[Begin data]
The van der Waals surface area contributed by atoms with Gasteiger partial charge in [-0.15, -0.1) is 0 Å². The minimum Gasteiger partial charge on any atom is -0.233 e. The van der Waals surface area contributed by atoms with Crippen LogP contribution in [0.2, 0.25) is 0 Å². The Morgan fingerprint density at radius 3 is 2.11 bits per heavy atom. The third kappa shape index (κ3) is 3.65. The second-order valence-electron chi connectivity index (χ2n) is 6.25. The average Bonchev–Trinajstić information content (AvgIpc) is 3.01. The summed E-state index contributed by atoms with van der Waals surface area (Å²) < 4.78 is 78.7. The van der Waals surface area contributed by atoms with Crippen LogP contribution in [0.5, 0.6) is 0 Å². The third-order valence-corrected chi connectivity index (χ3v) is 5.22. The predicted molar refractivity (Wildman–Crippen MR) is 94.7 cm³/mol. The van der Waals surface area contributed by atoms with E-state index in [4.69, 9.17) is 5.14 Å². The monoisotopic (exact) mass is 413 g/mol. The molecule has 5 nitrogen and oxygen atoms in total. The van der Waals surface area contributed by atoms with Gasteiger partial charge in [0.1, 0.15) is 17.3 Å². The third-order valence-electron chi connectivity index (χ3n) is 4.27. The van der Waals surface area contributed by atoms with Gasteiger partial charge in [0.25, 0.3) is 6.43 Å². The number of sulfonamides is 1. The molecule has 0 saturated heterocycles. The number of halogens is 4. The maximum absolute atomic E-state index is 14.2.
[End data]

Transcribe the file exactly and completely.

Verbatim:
The van der Waals surface area contributed by atoms with Gasteiger partial charge in [-0.15, -0.1) is 0 Å². The minimum Gasteiger partial charge on any atom is -0.233 e. The van der Waals surface area contributed by atoms with Crippen LogP contribution in [0.2, 0.25) is 0 Å². The Morgan fingerprint density at radius 3 is 2.11 bits per heavy atom. The third kappa shape index (κ3) is 3.65. The second-order valence-electron chi connectivity index (χ2n) is 6.25. The average Bonchev–Trinajstić information content (AvgIpc) is 3.01. The summed E-state index contributed by atoms with van der Waals surface area (Å²) < 4.78 is 78.7. The van der Waals surface area contributed by atoms with Crippen LogP contribution in [0.5, 0.6) is 0 Å². The third-order valence-corrected chi connectivity index (χ3v) is 5.22. The predicted molar refractivity (Wildman–Crippen MR) is 94.7 cm³/mol. The van der Waals surface area contributed by atoms with E-state index in [4.69, 9.17) is 5.14 Å². The monoisotopic (exact) mass is 413 g/mol. The molecule has 5 nitrogen and oxygen atoms in total. The van der Waals surface area contributed by atoms with Gasteiger partial charge in [0.1, 0.15) is 17.3 Å². The third-order valence-electron chi connectivity index (χ3n) is 4.27. The van der Waals surface area contributed by atoms with Gasteiger partial charge in [0.25, 0.3) is 6.43 Å². The number of sulfonamides is 1. The molecule has 0 saturated heterocycles. The number of halogens is 4. The maximum absolute atomic E-state index is 14.2.